Let’s start with something from the real world. Ahmed, what’s the #1 biggest problem you faced as a data engineer with the current models (star and snowflake schema)?

Think of the connections between the different tables as keys unlocking relationships. What happens when this key doesn’t exist, when it doesn’t have that connections info.
Let’s say one tab is calls and another is website visits. When you want to find the person who visited the website and then called, what do you do? Nowadays those keys aren’t really there.

But the issue goes deeper than that. It’s about asking the right questions from the data to get actually useful insights that can be used to garner growth.
Let’s do an exercise that Ahmed showed me to see how flawed your thinking really is.

What’s your most used app? I’m sure you picked something productive, but let’s go with Instagram this time. If you were working for Instagram, how would you get people to use it more often?

Think about it for a second then scroll.

Did it have something to do with adding a new feature? “If they added more reactions for posts, I’d use it more!” But take a minute to think it over. If that feature wasn’t there, would you stop using Instagram… and would it really increase your use?

Right now, a lot of us are thinking of features and little gimmicks but you need to think about what drives behaviour. Some of you might think we’re deviating from data warehousing but a large part of dealing with data is understanding it because like most anyone in the data analysis field will tell you, data will always be messy and you will always be asked questions like “how should we promote growth?” You need to comprehend the data to answer those questions!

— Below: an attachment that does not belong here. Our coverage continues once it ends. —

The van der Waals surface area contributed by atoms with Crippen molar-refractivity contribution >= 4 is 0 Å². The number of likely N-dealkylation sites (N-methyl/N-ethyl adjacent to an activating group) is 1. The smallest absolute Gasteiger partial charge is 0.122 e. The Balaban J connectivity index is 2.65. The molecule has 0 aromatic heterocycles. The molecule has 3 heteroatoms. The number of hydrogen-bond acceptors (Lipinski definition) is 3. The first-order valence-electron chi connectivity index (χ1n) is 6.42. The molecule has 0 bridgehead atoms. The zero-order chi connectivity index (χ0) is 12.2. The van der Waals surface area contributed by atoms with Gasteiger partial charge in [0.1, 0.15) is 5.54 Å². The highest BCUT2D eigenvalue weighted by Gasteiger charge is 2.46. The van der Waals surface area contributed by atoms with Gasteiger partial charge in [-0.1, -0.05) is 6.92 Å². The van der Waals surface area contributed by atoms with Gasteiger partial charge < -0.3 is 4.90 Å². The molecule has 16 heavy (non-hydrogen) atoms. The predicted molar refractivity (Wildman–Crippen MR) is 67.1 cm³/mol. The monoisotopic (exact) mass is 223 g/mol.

To finish off, Ahmed what would your advice be to a beginner interested in the field?

It’s about understanding the problems with data engineering, not just the definitions. You have to actually work with data and see patterns between the gaps. That’s what separates a senior engineer from a junior one.

Cool Resources To Learn More

TL;DR

  • Watch this great video (on 1.5x speed) for a quick review of what a data warehouse is
  • Another quick vid, this time talking about the main differences between star and snowflake schema
  • Understand what’s wrong with current structures and try to fix them. Play around with data and get your hands dirty!
  • Shift your thinking from a gimmick-based one to one focused on behavioural shifts.
  • And most importantly, follow your curiosity; may the data ever be in your favour!